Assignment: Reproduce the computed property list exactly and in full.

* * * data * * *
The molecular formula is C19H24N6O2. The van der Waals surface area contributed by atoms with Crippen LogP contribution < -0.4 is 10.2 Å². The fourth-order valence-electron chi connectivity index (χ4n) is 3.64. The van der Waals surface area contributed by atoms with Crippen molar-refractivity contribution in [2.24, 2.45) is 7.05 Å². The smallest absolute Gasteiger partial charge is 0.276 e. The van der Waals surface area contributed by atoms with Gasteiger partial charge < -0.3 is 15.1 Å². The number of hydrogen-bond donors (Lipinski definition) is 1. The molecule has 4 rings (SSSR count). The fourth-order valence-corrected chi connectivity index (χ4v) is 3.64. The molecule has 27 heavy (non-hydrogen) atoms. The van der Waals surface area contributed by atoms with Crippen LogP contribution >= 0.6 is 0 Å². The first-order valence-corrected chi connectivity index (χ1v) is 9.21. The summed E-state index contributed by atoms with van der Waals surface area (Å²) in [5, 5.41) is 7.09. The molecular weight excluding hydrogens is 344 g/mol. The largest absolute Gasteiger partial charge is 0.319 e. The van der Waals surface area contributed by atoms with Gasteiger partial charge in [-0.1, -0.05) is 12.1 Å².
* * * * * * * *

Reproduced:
The molecular formula is C19H24N6O2. The van der Waals surface area contributed by atoms with Crippen LogP contribution < -0.4 is 10.2 Å². The fourth-order valence-electron chi connectivity index (χ4n) is 3.64. The van der Waals surface area contributed by atoms with Crippen molar-refractivity contribution in [2.24, 2.45) is 7.05 Å². The smallest absolute Gasteiger partial charge is 0.276 e. The van der Waals surface area contributed by atoms with Gasteiger partial charge < -0.3 is 15.1 Å². The number of hydrogen-bond donors (Lipinski definition) is 1. The molecule has 4 rings (SSSR count). The fourth-order valence-corrected chi connectivity index (χ4v) is 3.64. The molecule has 27 heavy (non-hydrogen) atoms. The van der Waals surface area contributed by atoms with Crippen LogP contribution >= 0.6 is 0 Å². The first-order valence-corrected chi connectivity index (χ1v) is 9.21. The summed E-state index contributed by atoms with van der Waals surface area (Å²) in [5, 5.41) is 7.09. The molecular weight excluding hydrogens is 344 g/mol. The largest absolute Gasteiger partial charge is 0.319 e. The van der Waals surface area contributed by atoms with Gasteiger partial charge in [-0.1, -0.05) is 12.1 Å².